Do you want to move location, upsize or simply secure your dream property without having to wait to sell your existing home? In the right circumstances, bridging loans can help with the transition from one home to another. We’ll discuss how they work to help you consider whether this type of loan might be right for you.
How does a bridging loan work?
Most people choose to sell their old home first and then with the available equity, buy their new home. But there are times when buying first may better suit your circumstances.
A bridging loan provides you with the funds you need to buy your new home before you’ve sold your current property.
You need finance to meet the gap in timing between receiving funds from the sale of your existing home and buying a new property. Let’s say a line of credit suited your circumstances to cover the ‘bridge’ between purchasing the new property and receiving settlement funds on the old.
Remember that when this happens, you’ll be left paying your original home loan and the bridging finance loan at the same time. You’ll have to show evidence that you’ll be able to repay the bridging finance interest costs during the period between buying and selling.
Once you’ve sold your property, you’ll need to repay the line of credit financing the ‘bridge’ within 12 months.
When is the best time to sell?
Lifestyle changes are often the reason behind your decision to sell. You may need to relocate to be closer to work or schools, have a growing family or want to downsize. Your decision to sell your property may not coincide with the perfect property market conditions but it’s important to have your finger on the pulse so you can make an informed decision. Below are some of the factors you should consider:
The real estate market changes with the seasons. Typically spring is considered the most popular time to sell, with the highest numbers of sales.
There can also be an advantage to selling your home during quieter periods such as winter. With fewer properties to choose from, more of the potential buyers will get to see your place.
- Seller’s market: When the demand for homes is greater than the amount of homes available for sale. This can be city wide or suburb by suburb. In a seller’s market you are more likely to sell your property quickly.
- Buyer’s market: When the number of houses available for sale is higher than the number of buyers who are looking to buy. In a buyer’s market you need to ensure your price is realistic and be patient, as it may take a little longer to sell.
Working out what the property market is doing and where it’s heading, can help you decide when to buy or sell. Try keeping:
- an eye on weekly property sales in your area of choice
- up to date with the wider economy and interest rate movements.
In order to determine the best time to sell, you’ll need to consider your personal circumstances, reasons for selling, market conditions and seasonal factors.
Pros and cons of selling before buying
- You’ll know the exact amount of money you will have to put towards your next purchase.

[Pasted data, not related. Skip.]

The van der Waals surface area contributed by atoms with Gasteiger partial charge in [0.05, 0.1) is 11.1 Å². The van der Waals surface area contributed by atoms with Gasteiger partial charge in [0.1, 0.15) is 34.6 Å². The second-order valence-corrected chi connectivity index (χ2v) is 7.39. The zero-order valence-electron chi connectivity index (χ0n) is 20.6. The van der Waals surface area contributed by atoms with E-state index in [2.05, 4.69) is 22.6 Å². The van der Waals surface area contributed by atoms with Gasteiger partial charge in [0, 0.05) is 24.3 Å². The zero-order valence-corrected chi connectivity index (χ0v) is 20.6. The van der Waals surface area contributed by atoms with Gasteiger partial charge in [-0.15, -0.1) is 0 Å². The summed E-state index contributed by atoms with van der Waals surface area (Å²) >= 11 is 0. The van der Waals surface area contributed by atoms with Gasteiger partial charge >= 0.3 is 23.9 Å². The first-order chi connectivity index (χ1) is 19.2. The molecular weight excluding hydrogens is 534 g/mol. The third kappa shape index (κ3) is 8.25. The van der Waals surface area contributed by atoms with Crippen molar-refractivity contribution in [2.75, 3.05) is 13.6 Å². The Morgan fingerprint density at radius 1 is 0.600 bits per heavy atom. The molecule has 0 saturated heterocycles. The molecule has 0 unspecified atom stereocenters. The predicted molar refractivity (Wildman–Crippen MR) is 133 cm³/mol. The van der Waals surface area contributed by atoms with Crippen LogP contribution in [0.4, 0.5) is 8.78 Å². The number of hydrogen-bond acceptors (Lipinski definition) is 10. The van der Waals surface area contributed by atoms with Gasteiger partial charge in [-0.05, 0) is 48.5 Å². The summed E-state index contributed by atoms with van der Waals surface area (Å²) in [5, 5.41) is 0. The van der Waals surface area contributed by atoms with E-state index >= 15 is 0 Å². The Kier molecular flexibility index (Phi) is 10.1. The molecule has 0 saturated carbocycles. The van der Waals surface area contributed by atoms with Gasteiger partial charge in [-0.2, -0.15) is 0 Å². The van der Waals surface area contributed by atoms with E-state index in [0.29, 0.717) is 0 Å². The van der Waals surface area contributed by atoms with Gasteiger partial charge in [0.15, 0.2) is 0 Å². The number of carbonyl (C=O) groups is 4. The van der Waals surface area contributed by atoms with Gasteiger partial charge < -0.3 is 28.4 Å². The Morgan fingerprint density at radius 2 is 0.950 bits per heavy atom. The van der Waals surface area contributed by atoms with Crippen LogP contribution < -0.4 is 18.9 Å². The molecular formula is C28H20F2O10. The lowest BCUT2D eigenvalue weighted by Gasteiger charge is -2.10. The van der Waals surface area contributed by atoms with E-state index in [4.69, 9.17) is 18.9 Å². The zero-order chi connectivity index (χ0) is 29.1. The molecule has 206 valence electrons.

- You’ll have less urgency to sell in a hurry, so you can wait until you are happy with the sale price of your property.
- There isn’t a need to apply for a bridging loan to finance both properties. You won’t be in the position of having to pay two loans at once.
- There may be nothing suitable on the market when you need to buy. You could end up having to move out with nowhere to go.
- You might have to pay for rent and have the added expense and hassle of having to move twice.
- Prices might go up after you sell and you might be priced out of the market, or not able to find the dream home for the right price.
Pros and cons of buying before selling
- You could avoid moving into a rental property and multiple moving fees.
- You could avoid having to find a new house to buy in a hurry.
- You could take advantage of a rising market and potentially get more for your money, and make more from your subsequent home sale.
- You may need a bridging loan in order to finance the new property.
- Interest on bridging loans is more than the interest on our standard term loans.
- You’ll have the extra cost and stress of having to repay two mortgages at once.
- It may force you into selling your original property at a lower price, if you need the money to meet your loan obligations. Bridging loans must be repaid within 12 months.
- If you can’t sell your existing home for the price you need or expected, you may have to source additional funds to cover the shortfall.
- If you’re making a conditional offer on a property, you might need to make a higher offer to convince an owner to hold the property while you sort out your circumstances.
Options for when bridging finance isn’t for you
Buying before selling and obtaining bridging finance has its risks. We’ve run through the pros and cons of each option above. Unless you’re comfortable with the risks and it’s financially possible for you to manage two loans for a period of time, selling first is generally more advisable.
If you’re in the position of having sold first and now need to find a new home, there’re few things you can do to make the process smoother and minimise the stress.
- Try and negotiate a longer settlement period on the sale of your home, so you have more time to find a new house and only have to move once.
- Organise to lease back your home from the new owner to give you more time to find a property.
- Stay with family and place your goods in storage to avoid rental costs while you look for a new home.
- Put your goods in storage and rent furnished accommodation to save yourself the hassle of moving and unpacking twice.
As with any financial decision, everyone’s situation is different. Before you act, talk to one of our bankers to see if bridging finance is right for you.